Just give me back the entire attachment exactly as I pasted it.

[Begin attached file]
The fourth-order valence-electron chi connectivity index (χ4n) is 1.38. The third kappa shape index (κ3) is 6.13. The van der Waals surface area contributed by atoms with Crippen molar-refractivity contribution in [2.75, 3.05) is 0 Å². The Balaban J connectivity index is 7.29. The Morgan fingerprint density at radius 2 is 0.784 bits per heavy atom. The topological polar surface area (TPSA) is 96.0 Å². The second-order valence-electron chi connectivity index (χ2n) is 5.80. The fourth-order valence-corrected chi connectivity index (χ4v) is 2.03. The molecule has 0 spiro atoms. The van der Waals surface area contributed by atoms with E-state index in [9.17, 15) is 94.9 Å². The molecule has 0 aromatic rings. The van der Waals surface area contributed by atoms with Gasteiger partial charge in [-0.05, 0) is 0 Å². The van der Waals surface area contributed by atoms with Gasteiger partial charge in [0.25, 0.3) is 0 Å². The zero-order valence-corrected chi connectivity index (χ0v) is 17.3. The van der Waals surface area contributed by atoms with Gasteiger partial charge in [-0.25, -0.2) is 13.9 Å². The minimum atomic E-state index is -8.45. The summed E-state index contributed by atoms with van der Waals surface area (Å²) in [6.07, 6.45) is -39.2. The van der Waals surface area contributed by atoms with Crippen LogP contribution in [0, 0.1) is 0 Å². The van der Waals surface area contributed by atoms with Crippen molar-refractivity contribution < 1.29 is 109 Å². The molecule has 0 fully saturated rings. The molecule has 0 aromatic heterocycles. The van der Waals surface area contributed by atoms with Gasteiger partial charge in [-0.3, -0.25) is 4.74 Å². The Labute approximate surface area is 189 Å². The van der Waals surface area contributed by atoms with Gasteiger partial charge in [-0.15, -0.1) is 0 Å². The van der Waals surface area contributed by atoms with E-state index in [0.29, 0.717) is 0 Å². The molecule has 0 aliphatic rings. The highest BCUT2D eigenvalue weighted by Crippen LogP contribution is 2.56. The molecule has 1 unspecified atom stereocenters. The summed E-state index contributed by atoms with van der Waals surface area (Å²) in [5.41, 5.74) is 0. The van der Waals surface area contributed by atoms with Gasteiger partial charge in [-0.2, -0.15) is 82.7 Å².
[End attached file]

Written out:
The fourth-order valence-electron chi connectivity index (χ4n) is 1.38. The third kappa shape index (κ3) is 6.13. The van der Waals surface area contributed by atoms with Crippen molar-refractivity contribution in [2.75, 3.05) is 0 Å². The Balaban J connectivity index is 7.29. The Morgan fingerprint density at radius 2 is 0.784 bits per heavy atom. The topological polar surface area (TPSA) is 96.0 Å². The second-order valence-electron chi connectivity index (χ2n) is 5.80. The fourth-order valence-corrected chi connectivity index (χ4v) is 2.03. The molecule has 0 spiro atoms. The van der Waals surface area contributed by atoms with E-state index in [9.17, 15) is 94.9 Å². The molecule has 0 aromatic rings. The van der Waals surface area contributed by atoms with Gasteiger partial charge in [-0.05, 0) is 0 Å². The van der Waals surface area contributed by atoms with Gasteiger partial charge in [0.25, 0.3) is 0 Å². The zero-order valence-corrected chi connectivity index (χ0v) is 17.3. The van der Waals surface area contributed by atoms with Gasteiger partial charge in [-0.25, -0.2) is 13.9 Å². The minimum atomic E-state index is -8.45. The summed E-state index contributed by atoms with van der Waals surface area (Å²) in [6.07, 6.45) is -39.2. The van der Waals surface area contributed by atoms with Crippen LogP contribution in [0, 0.1) is 0 Å². The van der Waals surface area contributed by atoms with Crippen molar-refractivity contribution < 1.29 is 109 Å². The molecule has 0 fully saturated rings. The molecule has 0 aromatic heterocycles. The van der Waals surface area contributed by atoms with Gasteiger partial charge in [-0.3, -0.25) is 4.74 Å². The Labute approximate surface area is 189 Å². The van der Waals surface area contributed by atoms with Gasteiger partial charge in [-0.15, -0.1) is 0 Å². The van der Waals surface area contributed by atoms with E-state index in [0.29, 0.717) is 0 Å². The molecule has 0 aliphatic rings. The highest BCUT2D eigenvalue weighted by Crippen LogP contribution is 2.56. The molecule has 1 unspecified atom stereocenters. The summed E-state index contributed by atoms with van der Waals surface area (Å²) in [5.41, 5.74) is 0. The van der Waals surface area contributed by atoms with Gasteiger partial charge in [-0.2, -0.15) is 82.7 Å².